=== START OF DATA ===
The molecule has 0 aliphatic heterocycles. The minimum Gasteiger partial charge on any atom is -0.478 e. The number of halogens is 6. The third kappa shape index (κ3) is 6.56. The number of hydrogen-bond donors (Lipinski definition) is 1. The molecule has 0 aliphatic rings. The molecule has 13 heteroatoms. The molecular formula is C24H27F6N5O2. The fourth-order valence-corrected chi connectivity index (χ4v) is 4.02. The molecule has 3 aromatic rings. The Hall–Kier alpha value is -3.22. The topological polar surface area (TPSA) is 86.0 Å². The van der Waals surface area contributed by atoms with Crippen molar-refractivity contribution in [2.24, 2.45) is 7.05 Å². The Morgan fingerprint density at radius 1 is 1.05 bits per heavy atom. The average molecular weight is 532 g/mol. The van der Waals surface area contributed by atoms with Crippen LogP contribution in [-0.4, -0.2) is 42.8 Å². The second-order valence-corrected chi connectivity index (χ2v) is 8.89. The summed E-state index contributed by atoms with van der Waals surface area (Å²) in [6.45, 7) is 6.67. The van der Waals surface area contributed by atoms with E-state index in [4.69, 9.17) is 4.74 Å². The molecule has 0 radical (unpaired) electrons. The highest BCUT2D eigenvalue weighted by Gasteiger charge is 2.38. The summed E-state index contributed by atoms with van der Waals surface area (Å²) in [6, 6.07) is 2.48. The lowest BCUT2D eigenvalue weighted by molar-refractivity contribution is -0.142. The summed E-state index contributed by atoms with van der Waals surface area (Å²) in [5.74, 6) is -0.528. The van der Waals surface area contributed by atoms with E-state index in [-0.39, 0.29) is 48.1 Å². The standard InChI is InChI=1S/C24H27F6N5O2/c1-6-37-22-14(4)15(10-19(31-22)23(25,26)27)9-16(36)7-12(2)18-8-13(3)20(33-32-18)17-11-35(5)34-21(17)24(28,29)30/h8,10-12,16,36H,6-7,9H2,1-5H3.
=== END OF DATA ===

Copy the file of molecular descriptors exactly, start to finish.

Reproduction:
The molecule has 0 aliphatic heterocycles. The minimum Gasteiger partial charge on any atom is -0.478 e. The number of halogens is 6. The third kappa shape index (κ3) is 6.56. The number of hydrogen-bond donors (Lipinski definition) is 1. The molecule has 0 aliphatic rings. The molecule has 13 heteroatoms. The molecular formula is C24H27F6N5O2. The fourth-order valence-corrected chi connectivity index (χ4v) is 4.02. The molecule has 3 aromatic rings. The Hall–Kier alpha value is -3.22. The topological polar surface area (TPSA) is 86.0 Å². The van der Waals surface area contributed by atoms with Crippen molar-refractivity contribution in [2.24, 2.45) is 7.05 Å². The Morgan fingerprint density at radius 1 is 1.05 bits per heavy atom. The average molecular weight is 532 g/mol. The van der Waals surface area contributed by atoms with Crippen LogP contribution in [-0.4, -0.2) is 42.8 Å². The second-order valence-corrected chi connectivity index (χ2v) is 8.89. The summed E-state index contributed by atoms with van der Waals surface area (Å²) in [6.45, 7) is 6.67. The van der Waals surface area contributed by atoms with E-state index in [4.69, 9.17) is 4.74 Å². The molecule has 0 radical (unpaired) electrons. The highest BCUT2D eigenvalue weighted by Gasteiger charge is 2.38. The summed E-state index contributed by atoms with van der Waals surface area (Å²) in [6, 6.07) is 2.48. The lowest BCUT2D eigenvalue weighted by molar-refractivity contribution is -0.142. The summed E-state index contributed by atoms with van der Waals surface area (Å²) in [5.74, 6) is -0.528. The van der Waals surface area contributed by atoms with E-state index in [-0.39, 0.29) is 48.1 Å². The standard InChI is InChI=1S/C24H27F6N5O2/c1-6-37-22-14(4)15(10-19(31-22)23(25,26)27)9-16(36)7-12(2)18-8-13(3)20(33-32-18)17-11-35(5)34-21(17)24(28,29)30/h8,10-12,16,36H,6-7,9H2,1-5H3.